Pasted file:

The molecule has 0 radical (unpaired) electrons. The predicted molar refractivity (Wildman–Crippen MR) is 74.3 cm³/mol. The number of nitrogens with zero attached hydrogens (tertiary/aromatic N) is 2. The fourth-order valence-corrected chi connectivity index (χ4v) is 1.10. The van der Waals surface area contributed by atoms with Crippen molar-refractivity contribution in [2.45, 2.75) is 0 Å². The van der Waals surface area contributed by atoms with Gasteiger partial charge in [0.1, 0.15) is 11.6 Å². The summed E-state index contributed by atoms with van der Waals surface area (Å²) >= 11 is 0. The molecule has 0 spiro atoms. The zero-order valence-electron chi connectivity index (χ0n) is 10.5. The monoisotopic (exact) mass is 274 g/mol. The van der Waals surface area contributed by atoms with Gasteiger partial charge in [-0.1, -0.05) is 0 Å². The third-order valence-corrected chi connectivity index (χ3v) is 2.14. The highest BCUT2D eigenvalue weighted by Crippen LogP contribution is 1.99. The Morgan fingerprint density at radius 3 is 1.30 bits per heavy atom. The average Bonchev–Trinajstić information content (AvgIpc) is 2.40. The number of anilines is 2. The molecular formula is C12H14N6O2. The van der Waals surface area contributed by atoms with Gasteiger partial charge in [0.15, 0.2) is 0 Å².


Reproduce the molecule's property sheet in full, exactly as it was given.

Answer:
The molecule has 0 radical (unpaired) electrons. The predicted molar refractivity (Wildman–Crippen MR) is 74.3 cm³/mol. The number of nitrogens with zero attached hydrogens (tertiary/aromatic N) is 2. The fourth-order valence-corrected chi connectivity index (χ4v) is 1.10. The van der Waals surface area contributed by atoms with Crippen molar-refractivity contribution in [2.45, 2.75) is 0 Å². The van der Waals surface area contributed by atoms with Gasteiger partial charge in [0.1, 0.15) is 11.6 Å². The summed E-state index contributed by atoms with van der Waals surface area (Å²) >= 11 is 0. The molecule has 0 spiro atoms. The zero-order valence-electron chi connectivity index (χ0n) is 10.5. The monoisotopic (exact) mass is 274 g/mol. The van der Waals surface area contributed by atoms with Gasteiger partial charge in [-0.1, -0.05) is 0 Å². The third-order valence-corrected chi connectivity index (χ3v) is 2.14. The highest BCUT2D eigenvalue weighted by Crippen LogP contribution is 1.99. The Morgan fingerprint density at radius 3 is 1.30 bits per heavy atom. The average Bonchev–Trinajstić information content (AvgIpc) is 2.40. The number of anilines is 2. The molecular formula is C12H14N6O2. The van der Waals surface area contributed by atoms with Gasteiger partial charge in [0.15, 0.2) is 0 Å².